What were remains of 1,000-year-old African skeleton doing in England?
A skeleton discovered by teenagers earlier this summer from the River Coln in England has been identified as an African woman who died around 1,000 years ago, between 896AD and 1025AD. Now the question remains, how did it get there?
Police officers were called to an area of the River Coln in Fairford on 7 th July after school pupils Robbie Cribley and Christian Thompson discovered a human skull, followed by the rest of woman’s remains. The entire skeleton has now been recovered, except for the small bones of the hands and feet which are likely to have disintegrated.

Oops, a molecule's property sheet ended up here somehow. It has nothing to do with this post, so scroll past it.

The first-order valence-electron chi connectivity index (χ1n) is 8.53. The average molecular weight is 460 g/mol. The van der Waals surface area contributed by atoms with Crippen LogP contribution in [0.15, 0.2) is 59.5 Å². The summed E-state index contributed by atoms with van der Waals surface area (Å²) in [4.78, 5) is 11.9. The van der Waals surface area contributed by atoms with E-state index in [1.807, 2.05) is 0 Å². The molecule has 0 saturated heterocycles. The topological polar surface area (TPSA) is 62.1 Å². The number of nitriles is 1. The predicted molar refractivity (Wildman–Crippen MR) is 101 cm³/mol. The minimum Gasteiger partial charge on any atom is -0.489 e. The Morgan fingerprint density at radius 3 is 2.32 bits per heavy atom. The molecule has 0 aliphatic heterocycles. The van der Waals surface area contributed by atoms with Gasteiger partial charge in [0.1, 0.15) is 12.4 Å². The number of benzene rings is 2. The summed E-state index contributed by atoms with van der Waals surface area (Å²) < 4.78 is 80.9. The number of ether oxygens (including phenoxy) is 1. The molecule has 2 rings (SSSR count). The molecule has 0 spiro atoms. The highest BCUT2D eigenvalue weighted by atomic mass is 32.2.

The investigation was handed over to a forensic anthropologist who was able to confirm that the remains belong to a woman who was from Sub-Sahara Africa and aged between 18 and 24 when she died. They are now continuing in their analysis in the hope of discovering how she died.
A thousand years ago the region of Fairford and the surrounding area was embroiled in conflict as England was beginning to take shape from Anglo-Saxon Wessex but faced the threat of constant invasion from Danish controlled Mercia and Viking raiders. England fell to the Vikings in 1013 and was ruled by the House of Denmark until 1042.
"It's intriguing to imagine how a Sub-Saharan African woman came to be found 1,000 years later in the River Coln," said chairman of Fairford History Society Geoff Hawkes. "It really seems extraordinary. There is scattered evidence of, in early times, people travelling considerable distances but Africa to Fairford is a long journey."
It is hoped that further investigation will add more pieces to the puzzle.